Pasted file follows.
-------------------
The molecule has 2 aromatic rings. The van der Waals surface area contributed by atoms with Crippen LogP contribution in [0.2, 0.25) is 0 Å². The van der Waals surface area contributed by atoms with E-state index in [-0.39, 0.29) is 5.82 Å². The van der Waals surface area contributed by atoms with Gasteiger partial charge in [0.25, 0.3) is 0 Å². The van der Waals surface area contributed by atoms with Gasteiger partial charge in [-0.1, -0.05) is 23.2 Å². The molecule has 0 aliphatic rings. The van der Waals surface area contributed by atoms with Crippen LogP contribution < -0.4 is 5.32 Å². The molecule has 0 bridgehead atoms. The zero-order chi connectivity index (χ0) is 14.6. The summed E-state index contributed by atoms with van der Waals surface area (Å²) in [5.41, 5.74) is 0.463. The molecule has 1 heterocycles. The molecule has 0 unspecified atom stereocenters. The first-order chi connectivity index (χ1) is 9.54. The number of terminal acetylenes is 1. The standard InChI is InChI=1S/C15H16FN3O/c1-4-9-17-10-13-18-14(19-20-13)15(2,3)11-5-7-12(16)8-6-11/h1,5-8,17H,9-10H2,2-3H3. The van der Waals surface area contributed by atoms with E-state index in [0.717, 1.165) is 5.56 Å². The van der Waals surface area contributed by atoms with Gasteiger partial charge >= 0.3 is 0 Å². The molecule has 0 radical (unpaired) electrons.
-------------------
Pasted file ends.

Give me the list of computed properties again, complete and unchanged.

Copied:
The molecule has 2 aromatic rings. The van der Waals surface area contributed by atoms with Crippen LogP contribution in [0.2, 0.25) is 0 Å². The van der Waals surface area contributed by atoms with E-state index in [-0.39, 0.29) is 5.82 Å². The van der Waals surface area contributed by atoms with Gasteiger partial charge in [0.25, 0.3) is 0 Å². The van der Waals surface area contributed by atoms with Gasteiger partial charge in [-0.1, -0.05) is 23.2 Å². The molecule has 0 aliphatic rings. The van der Waals surface area contributed by atoms with Crippen LogP contribution < -0.4 is 5.32 Å². The molecule has 0 bridgehead atoms. The zero-order chi connectivity index (χ0) is 14.6. The summed E-state index contributed by atoms with van der Waals surface area (Å²) in [5.41, 5.74) is 0.463. The molecule has 1 heterocycles. The molecule has 0 unspecified atom stereocenters. The first-order chi connectivity index (χ1) is 9.54. The number of terminal acetylenes is 1. The standard InChI is InChI=1S/C15H16FN3O/c1-4-9-17-10-13-18-14(19-20-13)15(2,3)11-5-7-12(16)8-6-11/h1,5-8,17H,9-10H2,2-3H3. The van der Waals surface area contributed by atoms with E-state index in [0.717, 1.165) is 5.56 Å². The van der Waals surface area contributed by atoms with Gasteiger partial charge >= 0.3 is 0 Å². The molecule has 0 radical (unpaired) electrons.